While Republicans and Democrats have been able to selectively quote King to fit their policy and propaganda needs, what may soon be indisputable is his reputation as the vilest kind of abuser, as revealed by Garrow’s 2019 research. Garrow is no right-winger eager to trash King’s reputation. On the contrary, Garrow is a democratic socialist, who won a Pulitzer Prize for an earlier glowing biography of Dr. King. Garrow spent weeks poring over never-before-seen FBI documents, publishing his shocking findings in the British magazine Standpoint. They reveal the agency’s surveillance of King in new detail, which began due to his connection to Stanley D. Levison, a New York attorney with Communist Party ties, who gave King $10,000 in cash over two years, or nearly $90,000 in 2021 dollars.
Garrow reviewed one report showing that King’s friend, Logan Kearse, the pastor of Baltimore’s Cornerstone Baptist Church, brought several of his female “parishioners” to Washington. He offered King and his friends an introduction. “The group met in his room and discussed which women among the parishioners would be suitable for natural or unnatural sex acts,” the report states. “When one of the women protested that she did not approve of this, the Baptist minister immediately and forcibly raped her.” King “looked on, laughed and offered advice” as the minister raped the parishioner.
Garrow added that the agents who captured the incident on a microphone-transmitted tape-recording “would not have had any apparent motive … to inaccurately embellish upon the actual recording and its full transcript.”
King and his friends rendezvoused the following evening at a hotel and resumed their lewd soirée as a dozen people “participated in a sex orgy.” Assistant Director William C. Sullivan, head of the Domestic Intelligence Division, noted the night’s entertainment included “‘acts of degeneracy and depravity … When one of the women shied away from engaging in an unnatural act, King and several of the men discussed how she was to be taught and initiated in this respect. King told her that to perform such an act would ‘help your soul.’”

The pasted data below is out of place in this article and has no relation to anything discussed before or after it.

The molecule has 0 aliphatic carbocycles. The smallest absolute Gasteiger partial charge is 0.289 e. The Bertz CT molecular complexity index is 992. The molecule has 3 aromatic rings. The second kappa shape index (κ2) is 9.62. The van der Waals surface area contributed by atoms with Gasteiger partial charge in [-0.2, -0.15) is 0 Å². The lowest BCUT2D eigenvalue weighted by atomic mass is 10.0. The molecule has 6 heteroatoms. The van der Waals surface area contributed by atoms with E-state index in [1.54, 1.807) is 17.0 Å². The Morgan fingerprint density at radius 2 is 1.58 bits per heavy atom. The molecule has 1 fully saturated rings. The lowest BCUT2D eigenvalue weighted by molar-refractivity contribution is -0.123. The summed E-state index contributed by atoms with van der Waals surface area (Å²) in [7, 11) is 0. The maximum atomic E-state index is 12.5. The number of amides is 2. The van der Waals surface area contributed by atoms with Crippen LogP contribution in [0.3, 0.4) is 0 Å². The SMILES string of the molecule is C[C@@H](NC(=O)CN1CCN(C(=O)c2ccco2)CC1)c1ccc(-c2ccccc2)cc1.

Behold a “fundamentally conservative” hero and the man at our nation’s moral center, to whom Americans are supposed to pay homage to every year.
Paul Eckstein, a lawyer who helped force recognition of the MLK holiday in Arizona, wrote in the Los Angeles Times that King “brought an end to our national shame” and deserved celebration as a result. However, the shame was just beginning, and for King, shame was the point. Of his approach to influencing white people with protests, he said in a 1963 interview with a Massachusetts public television station:
I think it arouses a sense of shame within them often. In many instances, I think it does something to touch the conscience and establish a sense of guilt…. This approach certainly doesn’t make the white man feel comfortable. I think it does the other thing. It disturbs this conscience and it disturbs this sense of contentment he’s had.
The MLK Day holiday, as journalist Christopher Caldwell observed, “marked not the end but the beginning of shame, of an official culture that cast their country’s history as one of oppression, and its ideals of liberty as hypocrisies.” Of course, King himself was defined by hypocrisy worthy of the utmost shame.
Garrow believes that “a profoundly painful historical reckoning and reconsideration inescapably awaits” King in 2027, when all the tapes and documents will be unsealed, such that “poses so fundamental a challenge to his historical stature as to require the most complete and extensive historical review possible.”
That day can’t come soon enough, but it’s hard to see the approved historians of the American establishment entertaining a threat to a regime icon like King, on whose saccharine myth so much of the current political order stands.